Sonicx9 wrote:But the thing I am sick and tired of with Kickstarter games that get lots of money/stretch goals reached that get hyped to being the next best thing and end up being less than stellar to what they where promised/shady business practices/controversies that make you wish you did not donate money to the kickstarter campaign in the first place!
Why are you so convinced that it'll be another Mighty No. 9 when Shovel Knight, Elite: Dangerous, Thimbleweed Park, Shantae: Half-Genie Hero, and tons of other projects have turned out perfectly? All signs point to Yooka-Laylee being a success too. The absolute worst it could be at this point is something like Broken Age, not a classic, but competent and perfectly enjoyable. (Also, you probably missed my last post because of the moderation lag, but I made what I think is a pretty good point about the Metacritic score; I hope it's reassuring.)
Honestly, I don't understand why you can't let yourself enjoy the anticipation of what is practically guaranteed to be a good game. Life can be hard enough as it is; you don't have to invent trouble for yourself.
Atarifever wrote:Think about it: If you don't reach your goal on Kickstarter, you get zero dollars, even if you were only $1 away from your goal. Once you reach the goal, you get all the dollars. What is a Kickstarter project developer to do? Why offer to port to everything of course. Wii U port? Absolutely. Vita port? Yup. Dreamcast port? Sure, why not. Once you have the money from those suckers, combined with the money from the PS4, PC, and Xbox One people, you can take all the money,and refund the money to the people on the niche systems. Doesn't affect you getting the rest of the money. And in the meantime, niche system owners are spreading the word about your project far and wide, to attract as much money as possible, because they are the highest stretch goals every time.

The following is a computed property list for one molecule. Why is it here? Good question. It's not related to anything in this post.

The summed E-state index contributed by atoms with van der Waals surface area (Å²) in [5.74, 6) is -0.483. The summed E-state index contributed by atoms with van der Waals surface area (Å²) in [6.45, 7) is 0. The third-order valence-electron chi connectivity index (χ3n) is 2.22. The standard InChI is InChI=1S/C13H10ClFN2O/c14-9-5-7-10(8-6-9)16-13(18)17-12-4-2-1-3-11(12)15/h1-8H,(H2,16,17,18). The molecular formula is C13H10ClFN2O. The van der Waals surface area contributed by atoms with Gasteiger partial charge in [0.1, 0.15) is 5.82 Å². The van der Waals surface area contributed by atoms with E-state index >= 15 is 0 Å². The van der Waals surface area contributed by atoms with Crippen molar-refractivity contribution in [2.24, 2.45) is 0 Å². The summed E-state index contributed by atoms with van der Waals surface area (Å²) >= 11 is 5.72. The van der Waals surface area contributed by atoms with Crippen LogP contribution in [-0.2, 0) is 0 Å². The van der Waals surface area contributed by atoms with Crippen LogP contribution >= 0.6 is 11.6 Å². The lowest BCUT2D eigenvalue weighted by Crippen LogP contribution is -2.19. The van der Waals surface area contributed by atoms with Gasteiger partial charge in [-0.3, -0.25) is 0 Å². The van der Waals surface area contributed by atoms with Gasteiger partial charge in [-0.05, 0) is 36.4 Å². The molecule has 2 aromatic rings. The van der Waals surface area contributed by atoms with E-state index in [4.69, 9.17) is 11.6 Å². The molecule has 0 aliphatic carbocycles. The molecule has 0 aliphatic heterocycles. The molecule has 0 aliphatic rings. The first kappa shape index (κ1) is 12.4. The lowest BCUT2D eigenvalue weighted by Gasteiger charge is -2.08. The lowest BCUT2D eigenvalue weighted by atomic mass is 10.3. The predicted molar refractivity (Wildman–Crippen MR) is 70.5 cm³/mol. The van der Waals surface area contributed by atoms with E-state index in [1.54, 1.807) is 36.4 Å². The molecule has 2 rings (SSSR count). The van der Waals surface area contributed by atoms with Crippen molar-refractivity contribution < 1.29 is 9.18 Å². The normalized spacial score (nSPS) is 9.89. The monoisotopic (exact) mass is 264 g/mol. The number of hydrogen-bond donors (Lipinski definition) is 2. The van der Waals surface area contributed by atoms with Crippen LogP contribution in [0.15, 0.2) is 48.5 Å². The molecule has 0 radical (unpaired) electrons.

Yooka-laylee did this with Wii U. Nintendo fans pitched the product everywhere. Nintendo fan sites posted every update. Places like Gamespot and IGN gave it extra coverage by putting it on Wii U specific pages. A bunch of money towards the goal was gathered by people aiming for that exact stretch goal. Yooka-Laylee's developer got a ton of benefit by "offering" a Wii U port. Then they cancel it and don't bat an eye. To me, that is as shady as anything done by any big publisher, and just "being indie" should not excuse it. It's shady business, and Kickstarter's business model ensures it will happen frequently.
What is this nonsense? They didn't do anything remotely like that. All platforms were determined and planned from the beginning; the closest thing to what you're raving about was a stretch goal for faster porting, which was completely reasonable (and which they delivered on). There wasn't even a Switch when they started, only vague rumors about something called the "NX". When they couldn't get the game to run properly on the Wii U, they moved it to the Switch to keep it on a Nintendo system - tell me how much money they saved by ditching the Wii U when they had to start again on a completely new platform.
Absolutely nothing about Yooka-Laylee has been "shady". Everyone involved has known what they're doing, done their best, and gotten a complete game ready for release exactly when they promised it. It's a model Kickstarter campaign, and only spiteful cynicism could paint it otherwise.